Korea had fallen under Japanese Imperial rule prior to the Second World War, therefore when Japan was defeated the allied forces fighting in the pacific (chiefly the US and USSR) established a claim upon it. The US first made the proposal to divide Korea along the 38th parallel in 1945, separating many families and village communities in the process, thus immediately creating resentment and tensions across the newfound border. As a Korean in exile wrote in 1943, ‘When the ancestors of northern Europe were wandering in the forests, clad in skins and practicing rites, Koreans had a government of their own and attained a high degree of civilization”. Indeed Korea had been a united nation for over 1000 years with united culture, language and government. The ideological boundary of the 38th parallel created between the US and USSR divided a stable nation, effectively using Korea simply as a proxy in their fight for supremacy post WWII. A Korean resistance arose almost immediately post WWII calling itself the Korean People’s Republic and spread throughout the entire Peninsula. The USSR allowed this resistance to dictate government in the north but the US put down the nationalist resistance in the South of Korea as they wished to control the Government. However the focus here is not on the US but upon the United Nations’ failure to act impartially and democratically. Giving dual control of a nation to two world superpowers with opposing ideologies was logically inept and the United Nations may therefore be brought to blame for doing so. One must consider that, because of the UN’s symbolism as a world peace organisation, it has a duty to support only morally correct situations. By allowing the division of Korea and US suppression of the nationalist resistance it not only undermines the UN’s principles but also creates a negative image of the Korean people to global Medias.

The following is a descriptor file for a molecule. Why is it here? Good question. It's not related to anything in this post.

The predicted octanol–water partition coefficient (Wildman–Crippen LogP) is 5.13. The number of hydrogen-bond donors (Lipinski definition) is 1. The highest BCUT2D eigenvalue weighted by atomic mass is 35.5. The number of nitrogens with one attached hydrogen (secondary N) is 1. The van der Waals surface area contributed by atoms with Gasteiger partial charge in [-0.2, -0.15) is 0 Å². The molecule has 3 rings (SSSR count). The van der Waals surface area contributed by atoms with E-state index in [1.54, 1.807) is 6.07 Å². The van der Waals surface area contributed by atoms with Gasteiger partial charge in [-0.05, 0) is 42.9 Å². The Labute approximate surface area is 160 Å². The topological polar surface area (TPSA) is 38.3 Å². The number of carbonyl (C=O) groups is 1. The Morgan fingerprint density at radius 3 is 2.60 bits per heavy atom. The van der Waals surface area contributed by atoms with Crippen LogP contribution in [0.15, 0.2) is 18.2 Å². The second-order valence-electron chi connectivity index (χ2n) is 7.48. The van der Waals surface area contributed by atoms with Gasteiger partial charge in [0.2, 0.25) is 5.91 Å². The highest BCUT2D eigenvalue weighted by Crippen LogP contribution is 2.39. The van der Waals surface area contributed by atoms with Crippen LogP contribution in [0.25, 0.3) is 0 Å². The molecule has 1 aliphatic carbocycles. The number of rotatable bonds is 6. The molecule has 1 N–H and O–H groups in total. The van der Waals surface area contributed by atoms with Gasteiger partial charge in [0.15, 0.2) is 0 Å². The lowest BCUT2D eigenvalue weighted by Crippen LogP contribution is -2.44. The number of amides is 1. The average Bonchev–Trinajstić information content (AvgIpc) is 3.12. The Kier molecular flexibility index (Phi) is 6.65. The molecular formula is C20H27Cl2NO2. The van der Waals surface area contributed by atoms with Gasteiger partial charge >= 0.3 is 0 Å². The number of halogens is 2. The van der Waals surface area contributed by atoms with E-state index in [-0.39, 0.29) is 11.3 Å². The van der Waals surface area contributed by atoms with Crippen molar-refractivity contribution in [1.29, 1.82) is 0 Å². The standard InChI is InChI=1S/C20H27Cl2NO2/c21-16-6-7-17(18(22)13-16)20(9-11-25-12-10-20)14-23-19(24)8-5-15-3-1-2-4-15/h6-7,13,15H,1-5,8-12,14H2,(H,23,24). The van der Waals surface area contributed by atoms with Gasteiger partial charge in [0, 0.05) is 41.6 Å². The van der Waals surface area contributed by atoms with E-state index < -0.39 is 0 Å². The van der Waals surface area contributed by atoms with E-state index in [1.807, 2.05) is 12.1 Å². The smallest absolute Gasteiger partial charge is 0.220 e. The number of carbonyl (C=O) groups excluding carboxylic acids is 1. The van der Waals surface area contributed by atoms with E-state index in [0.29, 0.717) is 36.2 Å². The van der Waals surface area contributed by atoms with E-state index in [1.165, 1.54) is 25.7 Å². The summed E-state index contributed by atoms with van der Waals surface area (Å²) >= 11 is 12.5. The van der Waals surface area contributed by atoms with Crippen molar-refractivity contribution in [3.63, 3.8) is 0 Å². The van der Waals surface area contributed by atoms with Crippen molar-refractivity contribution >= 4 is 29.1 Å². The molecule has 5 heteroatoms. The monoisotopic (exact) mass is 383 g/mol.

From an external perspective, if the United Nations were supporting the control of Korea then it creates an image of Koreans as a barbaric people who need controlling; parallels may certainly be drawn to the media’s presentation of the Middle East today, justifying western involvement as controllers or saviours when in fact the reality is far less altruistic. Indeed as Stone notes, it was unwise for a neutral body [such as the UN] made up of multiple nations to take sides in a dispute between the US and USSR. Therefore, by allowing this image of Korea to spread the UN played a large role in alienating the nation from the rest of the world, unless of course it was ‘moderated’ by the United States who were offering Marshall aid to post war Europe and enhancing their moral image. Ergo the North were abandoned to Soviet rule and the division between them and their Southern brethren grew to be as different as the US and USSR, so it is no surprise that the division has become so extreme in today’s world, fuelled by years of resentment and ideological indoctrination between East and West.